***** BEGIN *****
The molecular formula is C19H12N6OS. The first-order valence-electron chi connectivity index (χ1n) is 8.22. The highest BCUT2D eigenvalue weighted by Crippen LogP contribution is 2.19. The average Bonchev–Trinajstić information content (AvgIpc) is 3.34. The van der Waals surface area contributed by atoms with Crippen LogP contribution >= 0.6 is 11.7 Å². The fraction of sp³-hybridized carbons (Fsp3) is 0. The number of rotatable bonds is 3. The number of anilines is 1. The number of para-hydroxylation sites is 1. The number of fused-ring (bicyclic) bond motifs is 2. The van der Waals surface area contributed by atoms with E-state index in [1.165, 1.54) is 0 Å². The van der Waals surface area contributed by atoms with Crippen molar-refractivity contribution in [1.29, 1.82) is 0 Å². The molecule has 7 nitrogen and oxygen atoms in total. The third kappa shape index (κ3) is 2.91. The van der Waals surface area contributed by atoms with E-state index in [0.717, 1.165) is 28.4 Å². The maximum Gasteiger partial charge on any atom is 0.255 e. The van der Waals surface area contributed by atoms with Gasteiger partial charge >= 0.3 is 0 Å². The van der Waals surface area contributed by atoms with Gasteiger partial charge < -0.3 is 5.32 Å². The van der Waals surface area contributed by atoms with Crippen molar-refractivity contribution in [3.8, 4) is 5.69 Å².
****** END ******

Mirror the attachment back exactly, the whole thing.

The molecular formula is C19H12N6OS. The first-order valence-electron chi connectivity index (χ1n) is 8.22. The highest BCUT2D eigenvalue weighted by Crippen LogP contribution is 2.19. The average Bonchev–Trinajstić information content (AvgIpc) is 3.34. The van der Waals surface area contributed by atoms with Crippen LogP contribution >= 0.6 is 11.7 Å². The fraction of sp³-hybridized carbons (Fsp3) is 0. The number of rotatable bonds is 3. The number of anilines is 1. The number of para-hydroxylation sites is 1. The number of fused-ring (bicyclic) bond motifs is 2. The van der Waals surface area contributed by atoms with E-state index in [1.165, 1.54) is 0 Å². The van der Waals surface area contributed by atoms with Crippen molar-refractivity contribution in [1.29, 1.82) is 0 Å². The molecule has 7 nitrogen and oxygen atoms in total. The third kappa shape index (κ3) is 2.91. The van der Waals surface area contributed by atoms with E-state index in [0.717, 1.165) is 28.4 Å². The maximum Gasteiger partial charge on any atom is 0.255 e. The van der Waals surface area contributed by atoms with Gasteiger partial charge >= 0.3 is 0 Å². The van der Waals surface area contributed by atoms with Gasteiger partial charge < -0.3 is 5.32 Å². The van der Waals surface area contributed by atoms with Crippen molar-refractivity contribution in [3.8, 4) is 5.69 Å².